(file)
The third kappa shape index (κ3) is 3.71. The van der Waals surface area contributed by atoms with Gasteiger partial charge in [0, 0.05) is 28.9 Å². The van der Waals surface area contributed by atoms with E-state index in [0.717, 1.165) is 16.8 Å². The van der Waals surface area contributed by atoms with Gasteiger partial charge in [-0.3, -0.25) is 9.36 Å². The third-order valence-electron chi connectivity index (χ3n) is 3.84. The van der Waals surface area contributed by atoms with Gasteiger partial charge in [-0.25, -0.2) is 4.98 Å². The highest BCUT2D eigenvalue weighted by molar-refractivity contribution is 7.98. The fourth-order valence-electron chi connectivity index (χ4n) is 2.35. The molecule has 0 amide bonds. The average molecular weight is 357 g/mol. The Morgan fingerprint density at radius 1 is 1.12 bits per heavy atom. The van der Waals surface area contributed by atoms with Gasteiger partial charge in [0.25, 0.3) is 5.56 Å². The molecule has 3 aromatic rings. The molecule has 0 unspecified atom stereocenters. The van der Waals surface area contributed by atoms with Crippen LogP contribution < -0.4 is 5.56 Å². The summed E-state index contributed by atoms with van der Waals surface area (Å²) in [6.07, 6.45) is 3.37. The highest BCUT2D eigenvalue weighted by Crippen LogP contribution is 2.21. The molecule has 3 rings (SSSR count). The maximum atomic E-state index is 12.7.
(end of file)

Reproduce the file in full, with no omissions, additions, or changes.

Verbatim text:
The third kappa shape index (κ3) is 3.71. The van der Waals surface area contributed by atoms with Gasteiger partial charge in [0, 0.05) is 28.9 Å². The van der Waals surface area contributed by atoms with E-state index in [0.717, 1.165) is 16.8 Å². The van der Waals surface area contributed by atoms with Gasteiger partial charge in [-0.3, -0.25) is 9.36 Å². The third-order valence-electron chi connectivity index (χ3n) is 3.84. The van der Waals surface area contributed by atoms with Gasteiger partial charge in [-0.25, -0.2) is 4.98 Å². The highest BCUT2D eigenvalue weighted by molar-refractivity contribution is 7.98. The fourth-order valence-electron chi connectivity index (χ4n) is 2.35. The molecule has 0 amide bonds. The average molecular weight is 357 g/mol. The Morgan fingerprint density at radius 1 is 1.12 bits per heavy atom. The van der Waals surface area contributed by atoms with Gasteiger partial charge in [0.25, 0.3) is 5.56 Å². The molecule has 3 aromatic rings. The molecule has 0 unspecified atom stereocenters. The van der Waals surface area contributed by atoms with Crippen LogP contribution < -0.4 is 5.56 Å². The summed E-state index contributed by atoms with van der Waals surface area (Å²) in [6.07, 6.45) is 3.37. The highest BCUT2D eigenvalue weighted by Crippen LogP contribution is 2.21. The molecule has 3 rings (SSSR count). The maximum atomic E-state index is 12.7.